The Corner

“Arms” and the Machine Gun

Many, many emails in response to the question I posted about the Bush Justice Department’s brief in the D.C. guns case. Several of them made the point (which Rick Brookhiser also made) that asking whether machine guns can be traced in some way back to the Founding era is a somewhat odd query. In my post I took no position on whether that is part of the appropriate test for deciding that the right to own a class of firearms is protected by the Second Amendment (or even whether the administration correctly characterized Judge Silberman’s holding to say that it is part of the appropriate test). I am skeptical that it is a useful inquiry, especially since one thing I took away from the bulk of my responses is that the test is easily manipulable by changing the level of abstraction at which one defines the category of weapons whose history is being traced.

Other people made the point that the federal government does not prohibit ownership of machine guns, although it is heavily regulated. And a strong contingent of readers argued that there is no plausible way of distinguishing between handguns and machine guns for Second Amendment purposes, and that the right to own both should be protected.

John Lott also wrote in.

Thanks for the posting on the Corner.  While it is true that the brief “leaves open the possibility that the courts could find the D.C. gun ban unconstitutional,” the presumption is against that finding.  The standard is clearly lower than it is for the rest of the bill of rights (clearly lower than for the first and fourth amendments), but in their view so much of how this falls depends on the view regarding gunlocks (see pages 30 and 31, section 3) and their view . . . is not encouraging.  The key point here is that handguns can be banned if people are allowed some other gun that can be used in self-defense.  This reasoning seems similar to that used by the 7th in upholding the Morton Grove handgun ban.  Greenburg is obviously right that many don’t want to create a “new right,” but DOJ is asking to create a different standard for this one part of the bill of rights.  Here is the concern.  The brief clearly says that public safety is a reasonable reason for regulation and the threshold level of evidence they are asking for is clearly much below what was required to uphold campaign finance regulation.  In addition, as I quoted in my piece, possibly the top law professor in the country on this issue also stated that “If the Supreme Court accepts the solicitor general’s interpretation, the chances of getting the D.C. gun ban struck down are bleak.”  Unfortunately, he is not alone.  The various lawyers involved in this case and other law professors have expressed similar concerns.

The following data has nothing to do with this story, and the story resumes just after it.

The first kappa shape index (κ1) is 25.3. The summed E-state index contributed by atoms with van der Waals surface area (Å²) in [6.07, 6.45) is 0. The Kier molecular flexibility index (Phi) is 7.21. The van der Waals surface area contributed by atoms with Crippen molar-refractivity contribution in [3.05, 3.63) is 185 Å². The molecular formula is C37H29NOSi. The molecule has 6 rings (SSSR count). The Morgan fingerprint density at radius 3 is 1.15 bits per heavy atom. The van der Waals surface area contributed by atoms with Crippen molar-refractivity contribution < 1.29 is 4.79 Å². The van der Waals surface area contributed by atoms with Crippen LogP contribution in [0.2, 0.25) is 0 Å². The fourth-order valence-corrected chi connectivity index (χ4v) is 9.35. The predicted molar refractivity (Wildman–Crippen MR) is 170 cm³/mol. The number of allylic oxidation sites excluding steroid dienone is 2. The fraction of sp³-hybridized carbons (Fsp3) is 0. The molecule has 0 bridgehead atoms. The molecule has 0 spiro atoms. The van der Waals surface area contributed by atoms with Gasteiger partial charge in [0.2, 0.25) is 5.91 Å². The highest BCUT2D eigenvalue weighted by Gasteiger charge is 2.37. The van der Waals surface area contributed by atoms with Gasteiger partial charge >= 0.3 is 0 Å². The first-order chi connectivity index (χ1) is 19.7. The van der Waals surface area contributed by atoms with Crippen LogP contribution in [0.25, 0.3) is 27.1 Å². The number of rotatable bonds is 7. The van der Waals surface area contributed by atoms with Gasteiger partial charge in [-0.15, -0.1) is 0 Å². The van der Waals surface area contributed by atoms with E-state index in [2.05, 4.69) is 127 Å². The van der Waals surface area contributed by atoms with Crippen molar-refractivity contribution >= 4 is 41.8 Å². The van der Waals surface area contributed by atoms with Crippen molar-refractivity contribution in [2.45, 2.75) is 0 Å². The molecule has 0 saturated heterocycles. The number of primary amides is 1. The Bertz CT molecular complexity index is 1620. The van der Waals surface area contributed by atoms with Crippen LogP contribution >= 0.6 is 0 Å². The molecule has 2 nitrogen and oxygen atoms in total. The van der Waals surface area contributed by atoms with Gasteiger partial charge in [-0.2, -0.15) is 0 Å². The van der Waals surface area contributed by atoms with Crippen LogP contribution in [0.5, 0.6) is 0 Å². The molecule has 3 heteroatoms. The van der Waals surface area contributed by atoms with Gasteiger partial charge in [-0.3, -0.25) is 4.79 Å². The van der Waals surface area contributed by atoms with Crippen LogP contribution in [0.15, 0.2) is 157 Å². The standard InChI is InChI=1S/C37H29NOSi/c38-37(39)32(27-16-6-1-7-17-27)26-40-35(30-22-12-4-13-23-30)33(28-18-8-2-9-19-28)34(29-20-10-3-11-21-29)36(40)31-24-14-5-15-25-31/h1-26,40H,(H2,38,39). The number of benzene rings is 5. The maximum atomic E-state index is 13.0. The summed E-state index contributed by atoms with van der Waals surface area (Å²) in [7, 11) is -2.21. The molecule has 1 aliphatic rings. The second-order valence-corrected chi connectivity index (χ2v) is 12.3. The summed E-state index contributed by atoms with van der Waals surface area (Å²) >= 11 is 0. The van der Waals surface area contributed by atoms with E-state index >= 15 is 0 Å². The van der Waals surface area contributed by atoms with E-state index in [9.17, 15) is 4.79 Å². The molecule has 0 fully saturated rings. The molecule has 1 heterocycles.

Ramesh Ponnuru is a senior editor for National Review, a columnist for Bloomberg Opinion, a visiting fellow at the American Enterprise Institute, and a senior fellow at the National Review Institute.

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